#FeesMustFall: Why the South African Protests Are About More Than Tuition
By Pooja Kanabur
In October 2015, the University of the Witwatersrand, the third oldest university in South Africa, announced a fee increase of 10.5% for the following academic year. The university justified the increase in tuition on economic grounds, specifically noting inflation and declining government funding for higher education. The last thing anyone expected was an uprising. However, that is precisely what happened. South African students staged a series of major demonstrations protesting fee increases, ultimately resulting in President Jacob Zuma’s announcement that there would be no fee hike in 2016. Students celebrated this announcement, seeing it as a major win for their cause.
Unfortunately, the movement suffered a setback on September 19, 2016 when the Minister of Higher Education and Training, Blade Nzimande, announced that universities must decide for themselves whether to raise fees in 2017, but that any increase they impose should be capped at 8%. Student groups took to demonstration once again. Since the announcement, protests have raged across university campuses—classes have been canceled, buildings have been set on fire, and police are clashing with and even arresting students.
This is not the first time that tuition fees have sparked controversy in South Africa. However, while students at historically black universities have been resisting annual tuition raises for years, this is one of the first times their sentiments have been echoed by their peers at historically white and well-off schools, including the University of the Witwatersrand and Rhodes University. Protesters believe that the new fees would put a university education out of reach for many black students, especially those from lower socioeconomic backgrounds.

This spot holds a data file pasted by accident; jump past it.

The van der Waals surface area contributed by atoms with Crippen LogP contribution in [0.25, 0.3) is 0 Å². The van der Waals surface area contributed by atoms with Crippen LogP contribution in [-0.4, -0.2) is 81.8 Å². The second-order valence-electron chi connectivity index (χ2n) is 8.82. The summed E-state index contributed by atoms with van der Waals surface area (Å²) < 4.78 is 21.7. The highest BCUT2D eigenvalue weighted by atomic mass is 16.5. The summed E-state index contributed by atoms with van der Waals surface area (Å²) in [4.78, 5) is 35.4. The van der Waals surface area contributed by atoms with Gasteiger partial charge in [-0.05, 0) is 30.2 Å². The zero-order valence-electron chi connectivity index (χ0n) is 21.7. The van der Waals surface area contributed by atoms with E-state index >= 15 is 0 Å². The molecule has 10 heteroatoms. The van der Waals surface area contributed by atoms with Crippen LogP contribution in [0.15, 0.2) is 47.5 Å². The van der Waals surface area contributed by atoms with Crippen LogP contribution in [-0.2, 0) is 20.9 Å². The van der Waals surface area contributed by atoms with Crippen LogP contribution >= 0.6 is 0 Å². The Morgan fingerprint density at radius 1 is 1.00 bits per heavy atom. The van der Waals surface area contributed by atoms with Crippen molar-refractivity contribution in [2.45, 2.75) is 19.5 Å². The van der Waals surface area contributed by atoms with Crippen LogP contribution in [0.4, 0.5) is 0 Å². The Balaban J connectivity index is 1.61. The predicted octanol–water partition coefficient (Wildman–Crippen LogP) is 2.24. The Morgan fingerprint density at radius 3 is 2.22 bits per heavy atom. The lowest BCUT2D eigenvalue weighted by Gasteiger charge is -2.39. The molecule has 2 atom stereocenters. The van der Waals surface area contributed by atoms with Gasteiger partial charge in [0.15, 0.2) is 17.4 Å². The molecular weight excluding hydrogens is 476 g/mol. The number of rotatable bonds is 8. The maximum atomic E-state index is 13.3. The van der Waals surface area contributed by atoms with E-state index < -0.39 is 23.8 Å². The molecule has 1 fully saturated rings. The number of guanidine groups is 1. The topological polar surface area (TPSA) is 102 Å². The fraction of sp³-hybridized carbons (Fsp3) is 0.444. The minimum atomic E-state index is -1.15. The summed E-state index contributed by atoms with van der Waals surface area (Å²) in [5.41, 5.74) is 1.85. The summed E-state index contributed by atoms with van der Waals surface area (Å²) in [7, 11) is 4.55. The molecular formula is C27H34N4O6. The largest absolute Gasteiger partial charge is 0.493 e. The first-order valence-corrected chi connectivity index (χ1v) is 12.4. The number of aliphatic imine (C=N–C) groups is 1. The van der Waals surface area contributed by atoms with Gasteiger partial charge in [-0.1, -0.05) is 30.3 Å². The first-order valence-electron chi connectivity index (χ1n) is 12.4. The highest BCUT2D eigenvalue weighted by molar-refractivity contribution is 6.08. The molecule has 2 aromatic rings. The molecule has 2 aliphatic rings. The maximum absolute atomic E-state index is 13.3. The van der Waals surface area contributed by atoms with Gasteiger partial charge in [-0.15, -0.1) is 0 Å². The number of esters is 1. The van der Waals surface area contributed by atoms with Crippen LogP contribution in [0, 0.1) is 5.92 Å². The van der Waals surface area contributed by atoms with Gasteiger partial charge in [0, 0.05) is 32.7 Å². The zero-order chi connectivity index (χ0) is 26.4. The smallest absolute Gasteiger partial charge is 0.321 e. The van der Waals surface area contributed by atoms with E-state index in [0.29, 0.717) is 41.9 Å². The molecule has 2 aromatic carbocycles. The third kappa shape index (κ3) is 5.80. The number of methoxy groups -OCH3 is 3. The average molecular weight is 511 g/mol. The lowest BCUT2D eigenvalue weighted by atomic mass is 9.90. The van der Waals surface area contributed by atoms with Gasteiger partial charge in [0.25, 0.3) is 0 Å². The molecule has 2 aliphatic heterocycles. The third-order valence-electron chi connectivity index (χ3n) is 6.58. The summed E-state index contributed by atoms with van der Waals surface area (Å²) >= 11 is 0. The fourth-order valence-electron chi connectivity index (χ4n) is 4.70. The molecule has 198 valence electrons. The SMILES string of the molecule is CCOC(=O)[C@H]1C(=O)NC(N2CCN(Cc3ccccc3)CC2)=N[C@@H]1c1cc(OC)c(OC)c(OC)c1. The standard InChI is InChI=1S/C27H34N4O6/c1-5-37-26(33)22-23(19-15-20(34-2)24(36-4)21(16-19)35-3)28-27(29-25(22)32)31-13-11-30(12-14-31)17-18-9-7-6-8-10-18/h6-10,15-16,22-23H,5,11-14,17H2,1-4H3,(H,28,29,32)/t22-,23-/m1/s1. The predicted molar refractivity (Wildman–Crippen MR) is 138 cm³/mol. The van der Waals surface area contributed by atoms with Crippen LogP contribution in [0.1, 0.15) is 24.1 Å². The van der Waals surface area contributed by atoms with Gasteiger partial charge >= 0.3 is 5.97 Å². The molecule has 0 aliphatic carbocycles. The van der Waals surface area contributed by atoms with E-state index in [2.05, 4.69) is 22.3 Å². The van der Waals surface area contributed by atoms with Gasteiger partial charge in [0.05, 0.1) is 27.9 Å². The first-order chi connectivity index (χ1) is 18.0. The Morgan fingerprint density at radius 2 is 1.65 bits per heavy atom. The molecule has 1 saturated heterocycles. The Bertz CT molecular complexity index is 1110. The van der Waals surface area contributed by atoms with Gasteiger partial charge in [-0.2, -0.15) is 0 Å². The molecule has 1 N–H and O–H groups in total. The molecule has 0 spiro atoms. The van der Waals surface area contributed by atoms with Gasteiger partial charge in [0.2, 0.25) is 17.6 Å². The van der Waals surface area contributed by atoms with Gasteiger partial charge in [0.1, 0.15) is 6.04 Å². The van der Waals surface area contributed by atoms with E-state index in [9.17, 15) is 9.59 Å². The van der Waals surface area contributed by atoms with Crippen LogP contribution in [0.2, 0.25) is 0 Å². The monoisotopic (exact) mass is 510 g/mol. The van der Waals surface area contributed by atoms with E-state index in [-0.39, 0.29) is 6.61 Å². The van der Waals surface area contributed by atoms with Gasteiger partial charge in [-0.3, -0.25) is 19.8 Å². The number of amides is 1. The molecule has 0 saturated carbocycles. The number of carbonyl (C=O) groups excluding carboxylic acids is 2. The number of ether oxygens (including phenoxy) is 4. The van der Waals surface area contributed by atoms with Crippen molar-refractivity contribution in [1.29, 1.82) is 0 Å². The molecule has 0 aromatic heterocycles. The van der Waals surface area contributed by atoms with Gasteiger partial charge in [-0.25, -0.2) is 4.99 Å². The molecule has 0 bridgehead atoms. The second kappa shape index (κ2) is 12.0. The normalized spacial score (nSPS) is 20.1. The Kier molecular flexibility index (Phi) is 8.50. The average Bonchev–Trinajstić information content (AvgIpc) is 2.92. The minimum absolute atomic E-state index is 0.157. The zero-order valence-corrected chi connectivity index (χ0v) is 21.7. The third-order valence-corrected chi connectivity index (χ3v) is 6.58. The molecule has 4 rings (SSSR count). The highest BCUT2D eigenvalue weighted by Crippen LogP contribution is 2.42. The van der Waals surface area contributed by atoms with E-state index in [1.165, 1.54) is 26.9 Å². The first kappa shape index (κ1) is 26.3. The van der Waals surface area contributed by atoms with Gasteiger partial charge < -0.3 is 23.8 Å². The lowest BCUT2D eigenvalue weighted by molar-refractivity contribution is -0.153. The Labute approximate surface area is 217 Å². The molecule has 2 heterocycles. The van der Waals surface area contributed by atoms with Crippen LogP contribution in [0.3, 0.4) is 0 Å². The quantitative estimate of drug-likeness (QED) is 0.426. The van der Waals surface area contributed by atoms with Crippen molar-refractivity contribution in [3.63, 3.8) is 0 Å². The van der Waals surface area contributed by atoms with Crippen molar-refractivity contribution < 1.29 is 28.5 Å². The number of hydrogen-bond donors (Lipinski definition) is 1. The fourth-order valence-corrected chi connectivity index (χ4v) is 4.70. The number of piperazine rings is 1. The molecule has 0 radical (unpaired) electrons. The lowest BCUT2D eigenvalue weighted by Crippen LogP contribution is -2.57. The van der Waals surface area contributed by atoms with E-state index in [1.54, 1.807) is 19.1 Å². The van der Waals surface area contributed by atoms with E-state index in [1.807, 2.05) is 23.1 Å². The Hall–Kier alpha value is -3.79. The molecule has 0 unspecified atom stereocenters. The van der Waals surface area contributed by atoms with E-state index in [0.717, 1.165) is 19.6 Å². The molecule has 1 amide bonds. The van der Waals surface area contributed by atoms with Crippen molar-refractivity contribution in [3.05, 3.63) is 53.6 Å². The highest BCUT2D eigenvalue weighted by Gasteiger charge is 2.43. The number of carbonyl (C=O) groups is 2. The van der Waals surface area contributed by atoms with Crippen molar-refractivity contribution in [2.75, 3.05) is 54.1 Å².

And thus, we can see how these protests are about more than just tuition. In a country where more than half of population lives below the government-defined poverty line and the average white person’s income is about six times the average black person’s income, there’s no doubt that inequality is still rampant. Students continue to claim that South African universities are prohibitively expensive, shutting out a disproportionate number of black students from access to higher education.
However, this problem doesn’t end at fees. Rather, the issue revolves around a lack of transformation at South African universities more than two decades after the end of apartheid. According to activists, “universities are part of a broken system that has failed to address South Africa’s enduring inequalities.” Like other movements seeking to redress systematic inequality, the Fees Must Fall movement calls for the “decolonization” of universities, specifically the removal of symbols of oppression and colonialism from campus and a revision of the curriculum to acknowledge more influential black ideas and people.
As a result, changes are slowly being made to the South African education system. Most significant was in 2015 when a statue of Cecil John Rhodes—a nineteenth-century diamond magnate, creator of the Rhodes Scholarship, and an outspoken British imperialist and white supremacist—was removed from the University of Cape Town campus after a month of protests. Though it took some time, the university administration finally acknowledged the students’ argument that “the statue represented the university’s institutional racism” and “its foundations of the back of black suffering and pain.”
However the toppling of a statue is just one thing—the toppling of an institution is another. Though students are fighting for reduced, even free, tuition, they are also protesting for a deeper cause. For many students whose parents fought apartheid, this issue has become a way for them to finally attain the equality their predecessors worked so hard to achieve. With time, the #FeesMustFall movement has the potential to change the social and political conditions of South Africa forever.